In exile on Jersey, with “Ocean,” sky, and sadness shaping the emotional environment, Victor Hugo took up the newly popular practice of spiritism (“table turning”). Between 1853 and 1855, he, his family and friends recorded conversations with over a hundred of the illustrious dead. Aeschylus, Plato, Christ, Mahomet, Dante, Machiavelli, Moliere, Shakespeare, Voltaire, Mozart, Andre Chenier, Byron, and Walter Scott spoke, as well as Balaam’s Ass, Death, Metempsychosis and Ocean.
Few People give credence to conversations with the dead, believing that most visionaries, mystics and eccentrics who report them are seeking support for personal agendas. In Hugo’s case, in a gross simplification, his agenda appears to be enhancing humankind’s spiritual resources through instructing the world in a gospel of redemption. Through sin we have blemished God’s creation, blighted our lives and become “imprisoned souls.” Through re-incarnations, we can finally ascend into “worlds of reward”—or will descend into “punitary worlds.”
The theme, however, is by no means so straightforward. An often skeptical Hugo questioned the immortals (or so they chose to speak) on an amazing range of other topics—some as specialized as the deficiencies of Racine’s classical plays. Challenging, memorable, poetic utterances abound. The reader’s journey is not easy, but much guidance is given. Martin Ebon (“dean of writers on the Paranormal”) provides a useful historical Introduction. John Chambers (the translator) does much to define operating conditions, explain process, and analyze themes and development in the conversations.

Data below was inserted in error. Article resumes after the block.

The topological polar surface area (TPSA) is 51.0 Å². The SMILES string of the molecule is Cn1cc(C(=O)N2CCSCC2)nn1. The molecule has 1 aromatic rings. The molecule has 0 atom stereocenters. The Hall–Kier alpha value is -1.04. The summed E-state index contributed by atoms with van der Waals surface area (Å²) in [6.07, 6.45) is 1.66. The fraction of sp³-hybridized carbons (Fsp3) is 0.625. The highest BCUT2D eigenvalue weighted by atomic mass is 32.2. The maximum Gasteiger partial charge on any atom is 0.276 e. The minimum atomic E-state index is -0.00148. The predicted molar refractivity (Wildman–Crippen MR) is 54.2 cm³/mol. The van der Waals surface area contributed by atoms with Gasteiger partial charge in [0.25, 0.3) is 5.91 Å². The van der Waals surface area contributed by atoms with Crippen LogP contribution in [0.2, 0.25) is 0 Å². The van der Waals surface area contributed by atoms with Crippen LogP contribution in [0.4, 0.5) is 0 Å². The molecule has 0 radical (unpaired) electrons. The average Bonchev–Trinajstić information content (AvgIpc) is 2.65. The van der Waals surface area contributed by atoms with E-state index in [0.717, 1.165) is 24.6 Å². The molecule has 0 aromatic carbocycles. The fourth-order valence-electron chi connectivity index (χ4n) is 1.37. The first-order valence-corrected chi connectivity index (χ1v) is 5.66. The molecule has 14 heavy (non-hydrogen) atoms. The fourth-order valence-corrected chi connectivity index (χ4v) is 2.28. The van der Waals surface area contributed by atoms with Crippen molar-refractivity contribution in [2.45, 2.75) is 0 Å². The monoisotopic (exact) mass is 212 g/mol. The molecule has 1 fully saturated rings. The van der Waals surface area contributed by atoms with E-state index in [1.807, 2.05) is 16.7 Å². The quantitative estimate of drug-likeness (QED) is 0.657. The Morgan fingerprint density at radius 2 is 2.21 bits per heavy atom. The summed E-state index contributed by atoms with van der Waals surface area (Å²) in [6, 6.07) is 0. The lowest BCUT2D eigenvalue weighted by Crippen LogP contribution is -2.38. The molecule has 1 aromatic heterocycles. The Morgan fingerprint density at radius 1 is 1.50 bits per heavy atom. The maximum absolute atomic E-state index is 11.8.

Nevertheless, problems abound. The hand-activated table gave one tap for “a” and 26 for “z.” Thus the time and effort required for “receiving” answers seems impossible. Did making fair copies of the en séance notes promote unlimited “automatic writing” in which Hugo’s untrammeled imagination took over? The poet-author of the brilliant Hernani, The Hunchback of Notre Dame, Napoleon the Small and so much else certainly had a compulsion to write and teach.
Not the least interesting element of this strange but well-structured book is Chamber’s expansion and exploration of home-grown spiritism through skillful introduction of channeling, Gaia, quantum holography, the Great Chain of Being, James Merrill’s The Changing Light at Sandover, and Cao Dai (the contemporary Vietnamese “Third Alliance between God and Man” and repository of Hugolian religious thought). This is a book for the curious. If open-minded, they will forgive the misdating of Julius II, consult the book’s bibliography, and also read Graham Robb’s fine new biography of Hugo.
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